Physician Perspective: Potential Public Health Risks of Legal Marijuana


Jason Tracy, MD

Jason Tracy, MD, Chair of Emergency Medicine

Each year, South Shore Hospital sees nearly 100,000 patients, with approximately 20 percent of those being under the age of 21. We see everything – including the devastating toll opioid and alcohol abuse has taken on our community. This is before increasing the availability of marijuana—another drug that can be abused.

In 2016, Massachusetts voters legalized the use of recreational marijuana. Given the early research out of states like Colorado and Washington that have had legal marijuana for a few years, I’m concerned about the negative impact legal marijuana will have on our community—and especially on our youngest residents.

Marijuana has a reputation as a “benign” or “natural” drug, but marijuana abuse has real effects on public health. Here are a few trends the team at South Shore Hospital’s Emergency Department anticipates will become more prevalent as marijuana becomes more widely available.

More Emergency Department Patients

After Colorado legalized marijuana, the state’s emergency departments reported a 29 percent increase in marijuana-related visits and a 38 percent increase in marijuana-related hospitalizations—all in the first year.

Much of this increase can be attributed to the popularity of edible forms of marijuana—such as candies and cookies laced with tetrahydrocannabinol (THC). Since there’s a delay between ingesting THC and feeling its effects, adults and adolescents can eat too much in an attempt to accelerate the high—then need medical care because they’ve had too much of the drug.

In addition, young children often can’t tell the difference between a food product laced with THC and one without. South Shore Hospital has already had to admit children who’ve been exposed to edibles—and data from other states shows we should expect that number will grow as retail outlets open and more edible products are available.

More Trauma Patients

As Southeastern Massachusetts’ only Level II Trauma Center, we already see trauma patients from car accidents, many caused by drivers using opioids and alcohol. Legal marijuana will only increase this number. In other states, traffic deaths related to marijuana use increased an average of 48 percent in the three years following legalization of recreational marijuana when compared to the three years prior to marijuana legalization. In the same time period, all traffic deaths increased just 11 percent.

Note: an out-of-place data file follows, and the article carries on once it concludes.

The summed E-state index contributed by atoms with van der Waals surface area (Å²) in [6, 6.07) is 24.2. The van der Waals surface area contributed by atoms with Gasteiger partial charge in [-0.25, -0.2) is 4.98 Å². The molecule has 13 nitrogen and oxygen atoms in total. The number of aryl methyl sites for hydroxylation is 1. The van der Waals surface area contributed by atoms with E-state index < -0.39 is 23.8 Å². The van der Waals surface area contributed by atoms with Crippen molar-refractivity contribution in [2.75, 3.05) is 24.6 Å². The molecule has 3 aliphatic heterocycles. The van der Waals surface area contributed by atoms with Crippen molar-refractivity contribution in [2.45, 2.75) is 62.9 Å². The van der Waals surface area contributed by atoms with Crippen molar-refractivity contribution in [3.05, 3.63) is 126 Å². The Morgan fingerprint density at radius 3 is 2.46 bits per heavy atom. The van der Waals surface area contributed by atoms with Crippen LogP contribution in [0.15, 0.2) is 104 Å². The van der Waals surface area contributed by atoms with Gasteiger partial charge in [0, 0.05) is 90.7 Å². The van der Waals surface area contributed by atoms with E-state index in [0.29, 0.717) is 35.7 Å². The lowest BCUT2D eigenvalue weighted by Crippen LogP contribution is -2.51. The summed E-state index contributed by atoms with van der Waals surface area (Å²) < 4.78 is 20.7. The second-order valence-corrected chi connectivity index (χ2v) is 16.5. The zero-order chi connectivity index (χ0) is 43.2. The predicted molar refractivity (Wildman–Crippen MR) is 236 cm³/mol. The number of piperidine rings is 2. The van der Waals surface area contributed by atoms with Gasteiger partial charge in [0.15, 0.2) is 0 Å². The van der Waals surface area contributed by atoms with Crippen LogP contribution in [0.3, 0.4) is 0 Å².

The risk for fatal crashes increases when alcohol is combined with other drugs, including marijuana. The increase is most dramatic among young adults between 16 and 20 years old. The percentage of drivers in Washington state with active THC in their blood involved in fatal driving accidents increased 122.2 percent from 2010 to 2014. Prior to marijuana legalization in Colorado, 10 percent of all traffic deaths were marijuana-related. In 2014, after legalization, that doubled to 20 percent.

More cases of Cannabis Hyperemesis

A relatively recent trend we’ve seen in the South Shore Hospital’s Emergency Department is young males with cannabis hyperemesis syndrome—sometimes called cyclic vomiting syndrome. This condition is usually seen in patients who use marijuana frequently, but can also be seen with acute use.

Symptoms of cannabis hyperemesis are severe abdominal pain and persistent vomiting. The symptoms are typically relieved by hot showers or frequent bathing. In the Emergency Department, we’ve started to use topical capsaicin cream to treat these patients—yes, a cream made from the component that makes chili peppers spicy.

We don’t know pathophysiology of why marijuana can cause cyclic vomiting. But it’s awful to see the pain and suffering that these patients go through. And we expect to see more patients with these symptoms. The prevalence of cyclic vomiting presentations nearly doubled after the liberalization of medical marijuana in Colorado. This mirrors what we are seeing at South Shore Hospital.

Despite warnings from respected organizations like the Massachusetts Medical Society, Massachusetts Health and Hospital Association, American Academy of Pediatrics, American Medical Association and the Association for Behavioral Healthcare, legal marijuana is the law of the land. Pot is not without its dangers. It’s up to adults to have conversations with adolescents and children about the risks of marijuana use—especially at a young age.

To learn more about the risks of marijuana use for young people, keep an eye out for South Shore Health's "Weeding Through the Myths: Marijuana in Massachusetts" exhibit as it tours the South Shore in the coming months. This exhibit was created by Youth Health Connection.